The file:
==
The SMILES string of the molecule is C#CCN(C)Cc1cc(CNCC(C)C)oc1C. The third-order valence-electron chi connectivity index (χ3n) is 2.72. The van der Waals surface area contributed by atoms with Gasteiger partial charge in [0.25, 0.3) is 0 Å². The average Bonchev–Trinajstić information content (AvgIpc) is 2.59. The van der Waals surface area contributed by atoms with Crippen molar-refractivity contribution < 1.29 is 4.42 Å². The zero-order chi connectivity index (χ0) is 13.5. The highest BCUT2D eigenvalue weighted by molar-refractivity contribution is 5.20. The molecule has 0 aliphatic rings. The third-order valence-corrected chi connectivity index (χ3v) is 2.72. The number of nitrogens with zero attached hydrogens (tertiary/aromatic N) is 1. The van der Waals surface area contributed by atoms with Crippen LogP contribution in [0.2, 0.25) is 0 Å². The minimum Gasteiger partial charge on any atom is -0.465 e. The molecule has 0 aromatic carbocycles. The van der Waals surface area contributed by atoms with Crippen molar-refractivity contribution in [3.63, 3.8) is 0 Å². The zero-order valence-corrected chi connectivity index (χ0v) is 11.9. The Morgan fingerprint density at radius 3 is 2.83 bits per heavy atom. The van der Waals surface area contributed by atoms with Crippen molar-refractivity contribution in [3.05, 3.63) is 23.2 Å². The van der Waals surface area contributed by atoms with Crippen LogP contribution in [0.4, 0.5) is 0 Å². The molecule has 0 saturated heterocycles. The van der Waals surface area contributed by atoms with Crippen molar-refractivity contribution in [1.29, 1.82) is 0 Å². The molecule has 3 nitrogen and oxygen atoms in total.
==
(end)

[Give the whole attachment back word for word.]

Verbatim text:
The SMILES string of the molecule is C#CCN(C)Cc1cc(CNCC(C)C)oc1C. The third-order valence-electron chi connectivity index (χ3n) is 2.72. The van der Waals surface area contributed by atoms with Gasteiger partial charge in [0.25, 0.3) is 0 Å². The average Bonchev–Trinajstić information content (AvgIpc) is 2.59. The van der Waals surface area contributed by atoms with Crippen molar-refractivity contribution < 1.29 is 4.42 Å². The zero-order chi connectivity index (χ0) is 13.5. The highest BCUT2D eigenvalue weighted by molar-refractivity contribution is 5.20. The molecule has 0 aliphatic rings. The third-order valence-corrected chi connectivity index (χ3v) is 2.72. The number of nitrogens with zero attached hydrogens (tertiary/aromatic N) is 1. The van der Waals surface area contributed by atoms with Crippen LogP contribution in [0.2, 0.25) is 0 Å². The minimum Gasteiger partial charge on any atom is -0.465 e. The molecule has 0 aromatic carbocycles. The van der Waals surface area contributed by atoms with Crippen molar-refractivity contribution in [3.63, 3.8) is 0 Å². The zero-order valence-corrected chi connectivity index (χ0v) is 11.9. The Morgan fingerprint density at radius 3 is 2.83 bits per heavy atom. The van der Waals surface area contributed by atoms with Crippen molar-refractivity contribution in [3.05, 3.63) is 23.2 Å². The van der Waals surface area contributed by atoms with Crippen LogP contribution in [0.4, 0.5) is 0 Å². The molecule has 0 saturated heterocycles. The van der Waals surface area contributed by atoms with Crippen molar-refractivity contribution in [1.29, 1.82) is 0 Å². The molecule has 3 nitrogen and oxygen atoms in total.